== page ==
Statistics indicate that teenagers who live away from their parents without any adult supervision are high-risk to become high school drop-outs. Joel Milgram, a University of Cincinnati professor of education has found that a small number of teenagers and parents choose to live apart yet maintain themselves in high school. The teenagers fell into three categories, those who left on their own, those who were kicked out, and those who agreed to live alone with their parent's consent.
Milgram's research is the focus of a chapter in a forthcoming book. "One of the redeeming qualities for all of the kids in this research was that they all were determined to finish high school. Ironically, though most of them had negative feelings about their parents, they admitted to learning the value of education from their parents," he said.
According to Milgram, a developmental child psychologist who has done extensive research into the cognitive, social, and emotional development of children, there are children of various socio-economic backgrounds who have graduated from high school and improved their situations on their own, without adult supervision. Most of the adolescents lived in relative poverty, with the exception of those subsidized by their parents, and represent a small percentage of kids who were relatively successful.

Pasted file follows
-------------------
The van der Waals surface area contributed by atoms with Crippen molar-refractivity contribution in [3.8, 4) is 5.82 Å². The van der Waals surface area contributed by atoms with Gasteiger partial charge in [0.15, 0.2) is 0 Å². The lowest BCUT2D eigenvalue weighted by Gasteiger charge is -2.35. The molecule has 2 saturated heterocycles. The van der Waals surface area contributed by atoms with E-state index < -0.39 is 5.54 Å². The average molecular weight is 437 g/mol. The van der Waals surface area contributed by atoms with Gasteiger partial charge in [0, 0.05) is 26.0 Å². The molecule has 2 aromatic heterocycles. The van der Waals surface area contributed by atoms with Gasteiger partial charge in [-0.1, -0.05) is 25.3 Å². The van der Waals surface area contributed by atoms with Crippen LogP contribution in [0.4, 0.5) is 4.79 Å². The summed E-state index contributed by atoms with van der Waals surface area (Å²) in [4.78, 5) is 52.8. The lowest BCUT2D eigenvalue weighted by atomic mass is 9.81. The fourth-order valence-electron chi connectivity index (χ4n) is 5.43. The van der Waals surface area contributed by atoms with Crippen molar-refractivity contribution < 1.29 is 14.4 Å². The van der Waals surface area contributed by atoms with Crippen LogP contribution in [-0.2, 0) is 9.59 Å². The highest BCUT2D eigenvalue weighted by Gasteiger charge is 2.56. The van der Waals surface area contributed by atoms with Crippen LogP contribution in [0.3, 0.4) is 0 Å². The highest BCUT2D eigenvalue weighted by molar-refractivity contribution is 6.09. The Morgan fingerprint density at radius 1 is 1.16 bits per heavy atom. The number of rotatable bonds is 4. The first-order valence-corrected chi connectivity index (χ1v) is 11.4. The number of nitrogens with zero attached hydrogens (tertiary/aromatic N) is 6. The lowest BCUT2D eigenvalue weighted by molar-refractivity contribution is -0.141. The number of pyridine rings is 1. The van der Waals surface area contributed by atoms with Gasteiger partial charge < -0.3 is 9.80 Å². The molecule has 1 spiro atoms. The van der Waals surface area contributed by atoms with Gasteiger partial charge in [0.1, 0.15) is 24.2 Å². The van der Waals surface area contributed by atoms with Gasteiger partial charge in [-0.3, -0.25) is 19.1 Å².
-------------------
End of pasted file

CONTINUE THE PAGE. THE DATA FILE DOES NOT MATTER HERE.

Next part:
This kind of situation, of a teen just striking out without formal court involvement, is one that gets a lot of attention in American popular fiction (e.g. one of the lead characters in the early 2000s television show "Roswell" who moves out from the home of a drunk and abusive foster father and a character in the ABC Family television series, "The Lying Game" that commenced in 2011 (the Sara Shepard book upon which the television series is based is quite different)), and even more in manga and anime where it is a common trope and almost a cliche, for example, in the case of the heroine in the hit series "Fruits Basket" by Natsuki Takaya (1999-2006). In a variant on the theme, sometimes a teen lives with another family with no formal arrangement in place, for example, as in the Colorado classic "Plainsong" by Kent Haruf (1999). The trope isn't a new one, for example, it was at the center of "The Boxcar Children" series of Gertrude Chandler Warner that debuted in 1924, and describes the life of the title character in Mark Twain's "Adventures of Huckleberry Finn" (1884).
Part of the popularity of these situations is the simple fictional fact that it is easier to write a plausible tale of youthful adventure without parents on hand to get in the way. It provides a way to explore univeral teen yearnings for autonomy.
It also has a certain personal familiarity for me, as I spent my junior year in high school as an exchange student, living (as intended) with a series of host families, but also living more autonomously and independently than most American young adults for that year. As a lawyer I have dealt with this situations a small number of times first hand, representing someone involved in the arrangement or its aftermath each time. For example, in one case I handled, I represented a non-custodial parent of a child who lived alone with parental consent to avoid being uprooted by a move to a new town that would disrupt a stable high school situation for the child's senior year.